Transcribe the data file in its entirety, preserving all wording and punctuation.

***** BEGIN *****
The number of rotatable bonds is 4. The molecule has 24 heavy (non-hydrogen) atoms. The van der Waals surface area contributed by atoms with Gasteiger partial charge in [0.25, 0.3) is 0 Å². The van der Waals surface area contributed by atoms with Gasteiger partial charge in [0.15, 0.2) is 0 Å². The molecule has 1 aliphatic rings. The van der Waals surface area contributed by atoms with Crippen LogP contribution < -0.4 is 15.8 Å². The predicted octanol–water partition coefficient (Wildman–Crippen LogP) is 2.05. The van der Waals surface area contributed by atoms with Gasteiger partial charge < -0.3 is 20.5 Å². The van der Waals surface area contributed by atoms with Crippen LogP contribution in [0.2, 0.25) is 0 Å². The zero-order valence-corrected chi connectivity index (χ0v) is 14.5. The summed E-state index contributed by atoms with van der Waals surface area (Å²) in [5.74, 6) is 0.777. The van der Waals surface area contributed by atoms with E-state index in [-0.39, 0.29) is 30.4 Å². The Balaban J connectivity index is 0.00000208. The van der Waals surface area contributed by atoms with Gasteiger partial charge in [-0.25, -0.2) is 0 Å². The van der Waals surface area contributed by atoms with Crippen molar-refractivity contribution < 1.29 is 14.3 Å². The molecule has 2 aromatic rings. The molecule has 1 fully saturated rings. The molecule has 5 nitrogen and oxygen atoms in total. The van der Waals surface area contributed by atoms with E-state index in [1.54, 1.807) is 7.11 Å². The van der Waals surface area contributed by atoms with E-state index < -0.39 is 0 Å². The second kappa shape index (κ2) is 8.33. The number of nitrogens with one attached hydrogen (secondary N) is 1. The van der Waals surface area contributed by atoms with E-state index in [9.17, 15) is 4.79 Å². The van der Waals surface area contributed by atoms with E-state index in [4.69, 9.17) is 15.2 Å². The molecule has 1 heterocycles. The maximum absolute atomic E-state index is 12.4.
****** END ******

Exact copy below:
The number of rotatable bonds is 4. The molecule has 24 heavy (non-hydrogen) atoms. The van der Waals surface area contributed by atoms with Gasteiger partial charge in [0.25, 0.3) is 0 Å². The van der Waals surface area contributed by atoms with Gasteiger partial charge in [0.15, 0.2) is 0 Å². The molecule has 1 aliphatic rings. The van der Waals surface area contributed by atoms with Crippen LogP contribution < -0.4 is 15.8 Å². The predicted octanol–water partition coefficient (Wildman–Crippen LogP) is 2.05. The van der Waals surface area contributed by atoms with Gasteiger partial charge < -0.3 is 20.5 Å². The van der Waals surface area contributed by atoms with Crippen LogP contribution in [0.2, 0.25) is 0 Å². The zero-order valence-corrected chi connectivity index (χ0v) is 14.5. The summed E-state index contributed by atoms with van der Waals surface area (Å²) in [5.74, 6) is 0.777. The van der Waals surface area contributed by atoms with E-state index in [-0.39, 0.29) is 30.4 Å². The Balaban J connectivity index is 0.00000208. The van der Waals surface area contributed by atoms with Gasteiger partial charge in [-0.25, -0.2) is 0 Å². The van der Waals surface area contributed by atoms with Crippen molar-refractivity contribution < 1.29 is 14.3 Å². The molecule has 2 aromatic rings. The molecule has 1 fully saturated rings. The molecule has 5 nitrogen and oxygen atoms in total. The van der Waals surface area contributed by atoms with E-state index in [1.54, 1.807) is 7.11 Å². The van der Waals surface area contributed by atoms with E-state index < -0.39 is 0 Å². The second kappa shape index (κ2) is 8.33. The number of nitrogens with one attached hydrogen (secondary N) is 1. The van der Waals surface area contributed by atoms with E-state index in [9.17, 15) is 4.79 Å². The van der Waals surface area contributed by atoms with E-state index in [4.69, 9.17) is 15.2 Å². The molecule has 1 heterocycles. The maximum absolute atomic E-state index is 12.4.